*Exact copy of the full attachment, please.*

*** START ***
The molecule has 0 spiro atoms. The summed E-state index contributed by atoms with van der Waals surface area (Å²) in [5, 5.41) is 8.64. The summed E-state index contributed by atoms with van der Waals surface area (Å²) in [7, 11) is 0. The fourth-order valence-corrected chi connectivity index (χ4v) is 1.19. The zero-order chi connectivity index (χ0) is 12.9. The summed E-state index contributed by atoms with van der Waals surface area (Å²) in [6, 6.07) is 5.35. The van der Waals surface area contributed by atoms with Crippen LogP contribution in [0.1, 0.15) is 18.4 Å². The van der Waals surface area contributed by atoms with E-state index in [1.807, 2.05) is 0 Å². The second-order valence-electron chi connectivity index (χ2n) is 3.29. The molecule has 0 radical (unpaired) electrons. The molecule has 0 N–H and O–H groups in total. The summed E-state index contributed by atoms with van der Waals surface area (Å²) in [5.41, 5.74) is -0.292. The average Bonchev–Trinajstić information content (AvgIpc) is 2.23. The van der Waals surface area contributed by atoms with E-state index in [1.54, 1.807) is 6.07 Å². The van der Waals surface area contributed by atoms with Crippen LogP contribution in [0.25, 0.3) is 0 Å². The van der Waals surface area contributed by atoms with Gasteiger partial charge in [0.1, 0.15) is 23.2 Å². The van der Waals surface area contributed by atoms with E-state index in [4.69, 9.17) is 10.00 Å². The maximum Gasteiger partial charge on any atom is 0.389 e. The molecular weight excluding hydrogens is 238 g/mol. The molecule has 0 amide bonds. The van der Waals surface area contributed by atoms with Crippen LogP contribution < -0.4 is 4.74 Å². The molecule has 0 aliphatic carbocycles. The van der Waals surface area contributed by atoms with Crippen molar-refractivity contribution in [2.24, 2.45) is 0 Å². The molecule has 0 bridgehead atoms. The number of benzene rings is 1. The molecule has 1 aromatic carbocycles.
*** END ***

The molecule has 0 spiro atoms. The summed E-state index contributed by atoms with van der Waals surface area (Å²) in [5, 5.41) is 8.64. The summed E-state index contributed by atoms with van der Waals surface area (Å²) in [7, 11) is 0. The fourth-order valence-corrected chi connectivity index (χ4v) is 1.19. The zero-order chi connectivity index (χ0) is 12.9. The summed E-state index contributed by atoms with van der Waals surface area (Å²) in [6, 6.07) is 5.35. The van der Waals surface area contributed by atoms with Crippen LogP contribution in [0.1, 0.15) is 18.4 Å². The van der Waals surface area contributed by atoms with E-state index in [1.807, 2.05) is 0 Å². The second-order valence-electron chi connectivity index (χ2n) is 3.29. The molecule has 0 radical (unpaired) electrons. The molecule has 0 N–H and O–H groups in total. The summed E-state index contributed by atoms with van der Waals surface area (Å²) in [5.41, 5.74) is -0.292. The average Bonchev–Trinajstić information content (AvgIpc) is 2.23. The van der Waals surface area contributed by atoms with E-state index in [1.54, 1.807) is 6.07 Å². The van der Waals surface area contributed by atoms with Crippen LogP contribution in [0.25, 0.3) is 0 Å². The van der Waals surface area contributed by atoms with Gasteiger partial charge in [0.1, 0.15) is 23.2 Å². The van der Waals surface area contributed by atoms with E-state index in [4.69, 9.17) is 10.00 Å². The maximum Gasteiger partial charge on any atom is 0.389 e. The molecular weight excluding hydrogens is 238 g/mol. The molecule has 0 amide bonds. The van der Waals surface area contributed by atoms with Crippen LogP contribution < -0.4 is 4.74 Å². The molecule has 0 aliphatic carbocycles. The van der Waals surface area contributed by atoms with Crippen molar-refractivity contribution in [2.24, 2.45) is 0 Å². The molecule has 0 bridgehead atoms. The number of benzene rings is 1. The molecule has 1 aromatic carbocycles.